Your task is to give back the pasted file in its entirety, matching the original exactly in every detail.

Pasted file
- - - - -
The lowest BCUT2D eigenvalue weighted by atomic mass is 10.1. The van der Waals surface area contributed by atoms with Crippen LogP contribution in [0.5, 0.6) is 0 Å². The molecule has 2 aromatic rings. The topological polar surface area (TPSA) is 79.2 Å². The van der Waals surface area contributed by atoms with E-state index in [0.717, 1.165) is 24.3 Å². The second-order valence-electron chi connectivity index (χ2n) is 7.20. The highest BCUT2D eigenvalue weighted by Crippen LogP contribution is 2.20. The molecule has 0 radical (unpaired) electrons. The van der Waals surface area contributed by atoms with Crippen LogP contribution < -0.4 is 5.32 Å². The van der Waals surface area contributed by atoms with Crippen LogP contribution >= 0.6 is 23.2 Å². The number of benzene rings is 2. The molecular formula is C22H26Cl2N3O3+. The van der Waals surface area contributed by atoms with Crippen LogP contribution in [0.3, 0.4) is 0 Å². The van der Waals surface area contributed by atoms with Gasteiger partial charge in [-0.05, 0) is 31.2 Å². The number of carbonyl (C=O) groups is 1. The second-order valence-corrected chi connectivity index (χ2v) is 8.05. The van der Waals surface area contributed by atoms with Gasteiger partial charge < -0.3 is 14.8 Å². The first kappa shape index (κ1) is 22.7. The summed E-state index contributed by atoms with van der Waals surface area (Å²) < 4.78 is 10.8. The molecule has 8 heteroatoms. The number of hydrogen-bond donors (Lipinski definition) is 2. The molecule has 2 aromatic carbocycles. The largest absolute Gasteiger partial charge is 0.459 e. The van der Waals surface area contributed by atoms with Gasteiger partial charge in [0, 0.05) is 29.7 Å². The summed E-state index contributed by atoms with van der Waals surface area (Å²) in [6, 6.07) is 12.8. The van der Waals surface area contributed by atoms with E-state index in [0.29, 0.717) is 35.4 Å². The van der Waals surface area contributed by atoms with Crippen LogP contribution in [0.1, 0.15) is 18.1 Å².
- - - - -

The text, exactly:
The lowest BCUT2D eigenvalue weighted by atomic mass is 10.1. The van der Waals surface area contributed by atoms with Crippen LogP contribution in [0.5, 0.6) is 0 Å². The molecule has 2 aromatic rings. The topological polar surface area (TPSA) is 79.2 Å². The van der Waals surface area contributed by atoms with E-state index in [0.717, 1.165) is 24.3 Å². The second-order valence-electron chi connectivity index (χ2n) is 7.20. The highest BCUT2D eigenvalue weighted by Crippen LogP contribution is 2.20. The molecule has 0 radical (unpaired) electrons. The van der Waals surface area contributed by atoms with Crippen LogP contribution < -0.4 is 5.32 Å². The van der Waals surface area contributed by atoms with Crippen LogP contribution >= 0.6 is 23.2 Å². The number of benzene rings is 2. The molecular formula is C22H26Cl2N3O3+. The van der Waals surface area contributed by atoms with Crippen LogP contribution in [0.3, 0.4) is 0 Å². The van der Waals surface area contributed by atoms with Gasteiger partial charge in [-0.05, 0) is 31.2 Å². The number of carbonyl (C=O) groups is 1. The second-order valence-corrected chi connectivity index (χ2v) is 8.05. The van der Waals surface area contributed by atoms with Gasteiger partial charge < -0.3 is 14.8 Å². The first kappa shape index (κ1) is 22.7. The summed E-state index contributed by atoms with van der Waals surface area (Å²) < 4.78 is 10.8. The molecule has 8 heteroatoms. The number of hydrogen-bond donors (Lipinski definition) is 2. The molecule has 2 aromatic carbocycles. The largest absolute Gasteiger partial charge is 0.459 e. The van der Waals surface area contributed by atoms with Gasteiger partial charge in [0, 0.05) is 29.7 Å². The summed E-state index contributed by atoms with van der Waals surface area (Å²) in [6, 6.07) is 12.8. The van der Waals surface area contributed by atoms with E-state index in [0.29, 0.717) is 35.4 Å². The van der Waals surface area contributed by atoms with Crippen LogP contribution in [0.1, 0.15) is 18.1 Å².